- India cloud-based software market worth $300 million: Gartner
- Strong demand seen for cheaper software for small businesses
The venture capital arm of Singapore’s Temasek Holdings Pte. is shifting its focus in India to software makers that service small and medium businesses, as it sees the e-commerce sector becoming “overheated” with funds rushing to invest in unprofitable companies.
Vertex Venture Holdings Ltd., a unit of the Singapore state investment company, is hunting for startups making cheap software for the nation’s hordes of small businesses that could range from a supply chain app to a payroll processing system, said Ben Mathias, its managing director for India.
In the rush to fund mobile phone-based startups that target consumers, investors have “largely ignored” enterprise software, Bengaluru-based Mathias, who was appointed Vertex’s first managing director of India in October, said in a telephone interview. “Hundreds of millions of Indians are getting on the Internet, and with them, tens of millions of Indian enterprises are also getting on the Internet.”
“As small and medium enterprises use the mobile Internet more and more to drive their business, they will need to adopt cloud-based enterprise solutions,” he said, referring to the model of Internet-based computing where software and data resources are typically shared and accessed on-demand.
Over the next 12 months, Vertex plans to invest between $5 million and $6 million each in three to four Indian companies, and will direct about half of its investments into enterprise software makers in the coming years, Mathias said. Three out of Vertex’s four investments in India so far have been in consumer-facing companies, including children’s apparel site FirstCry.com and travel booking site Yatra.com.
The Indian investments were from Vertex’s $200 million fund that focuses on Southeast Asia and India companies, according to Mathias. Vertex has received an additional $600 million from Temasek to invest in U.S., Israel, China start ups in “innovation and technological disruption,” Singapore’s Straits Times newspaper reported last month.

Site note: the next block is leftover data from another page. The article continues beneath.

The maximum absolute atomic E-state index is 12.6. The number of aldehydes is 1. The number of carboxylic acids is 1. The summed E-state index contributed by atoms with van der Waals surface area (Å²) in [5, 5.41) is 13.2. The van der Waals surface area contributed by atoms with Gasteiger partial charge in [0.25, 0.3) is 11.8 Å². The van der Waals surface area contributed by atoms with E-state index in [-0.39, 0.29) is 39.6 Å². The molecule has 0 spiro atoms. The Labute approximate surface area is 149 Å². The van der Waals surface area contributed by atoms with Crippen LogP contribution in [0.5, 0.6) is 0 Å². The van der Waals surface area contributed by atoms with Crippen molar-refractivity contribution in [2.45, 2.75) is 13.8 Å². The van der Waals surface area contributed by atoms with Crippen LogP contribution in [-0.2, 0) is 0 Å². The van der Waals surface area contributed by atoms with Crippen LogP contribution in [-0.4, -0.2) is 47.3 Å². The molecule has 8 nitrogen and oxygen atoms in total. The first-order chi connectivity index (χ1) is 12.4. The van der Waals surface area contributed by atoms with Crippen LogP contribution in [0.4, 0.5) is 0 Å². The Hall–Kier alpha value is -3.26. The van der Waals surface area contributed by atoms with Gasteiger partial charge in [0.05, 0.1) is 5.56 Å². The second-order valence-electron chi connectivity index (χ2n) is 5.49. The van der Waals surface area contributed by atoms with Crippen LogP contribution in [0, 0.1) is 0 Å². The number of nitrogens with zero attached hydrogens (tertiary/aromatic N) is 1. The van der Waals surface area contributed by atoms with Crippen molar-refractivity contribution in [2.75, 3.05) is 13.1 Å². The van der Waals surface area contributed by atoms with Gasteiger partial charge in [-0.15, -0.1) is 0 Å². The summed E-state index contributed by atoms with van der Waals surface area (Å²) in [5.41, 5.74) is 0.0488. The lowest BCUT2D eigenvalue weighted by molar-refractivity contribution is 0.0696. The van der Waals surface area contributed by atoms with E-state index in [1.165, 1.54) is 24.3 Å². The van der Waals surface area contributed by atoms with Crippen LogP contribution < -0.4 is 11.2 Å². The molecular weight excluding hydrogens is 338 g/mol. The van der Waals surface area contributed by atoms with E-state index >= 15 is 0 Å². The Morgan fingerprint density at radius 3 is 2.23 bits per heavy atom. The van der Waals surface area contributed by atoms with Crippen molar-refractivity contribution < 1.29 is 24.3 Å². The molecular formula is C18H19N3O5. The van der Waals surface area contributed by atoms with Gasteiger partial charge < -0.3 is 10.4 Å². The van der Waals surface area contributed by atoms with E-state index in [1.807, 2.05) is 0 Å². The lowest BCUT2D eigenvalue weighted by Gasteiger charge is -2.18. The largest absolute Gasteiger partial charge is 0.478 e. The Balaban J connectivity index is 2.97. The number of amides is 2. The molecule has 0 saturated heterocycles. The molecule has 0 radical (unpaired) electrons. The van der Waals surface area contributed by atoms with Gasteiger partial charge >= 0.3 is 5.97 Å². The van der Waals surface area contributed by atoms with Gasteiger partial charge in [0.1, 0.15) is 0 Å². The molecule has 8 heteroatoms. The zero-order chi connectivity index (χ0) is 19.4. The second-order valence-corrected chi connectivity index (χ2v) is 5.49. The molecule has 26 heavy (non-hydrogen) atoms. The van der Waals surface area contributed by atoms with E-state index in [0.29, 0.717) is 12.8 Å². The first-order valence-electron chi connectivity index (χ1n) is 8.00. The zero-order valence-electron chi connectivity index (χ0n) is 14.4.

Temasek Holdings Pte has been shaking up its asset mix with a push into biotechnology and consumer companies that stand to benefit from aging populations and increasing disposable incomes, and in the fiscal year ended March 31 added stakes including in U.S. pharmaceutical firm Gilead Sciences Inc and Indian drugmaker Intas Pharmaceuticals Ltd.
India’s market for apps offering software as a service is estimated to be worth about $300 million, of which 60 percent of the demand comes from small and medium businesses, according to Biswajeet Mahapatra, a Dubai-based research director at Gartner Inc. That market has been relatively under-penetrated as a lot of small businesses either don’t use computers at all or rely on outdated systems that can’t adapt to new trends in mobile-based Internet technology, he said.
Startups that make low-priced, subscription-based software to manage supply chains, elicit customer feedback or handle human resource functions can capture market share as small business clients in India may not be able to afford offerings from larger software companies such as Microsoft Corp. and Salesforce.com Inc.
“Small and medium businesses will not buy costly solutions, but they will buy smaller, nimbler apps,” Mahapatra said. “Now a lot of people are seeing the potential of investing in these startups.”
Indian startups raised a record $1.4 billion in venture capital funding in the first nine months of this year, beating last year’s $1.2 billion, according to data from Venture Intelligence. The country’s largest e-retailers -- Flipkart.com, Snapdeal.com and Amazon.com Inc. -- conducted their biggest sale of the year in October, offering discounts to lure customers.
Flush with cash, e-commerce companies have been competing to gain market share with new apps and large discounts, and would need to alter their business models significantly to become profitable , UBS said in an April report.
To highlight their progress, Internet retailers often rely on a metric known as “gross merchandise value”, which measures listed selling prices of all goods sold on the platform. That metric doesn’t account for additional costs or losses incurred by e-retailers, such as through discounts or cash-back subsidies offered to customers, and “that is a problem,” Mathias said.
“When I see consumer companies purely talking about GMVs for example, and not talking about gross margins and the cost of customer acquisition, then I get very worried,” Mathias said. “At the end of the day, you can’t keep doing fundraising rounds every six months. It’s not sustainable.”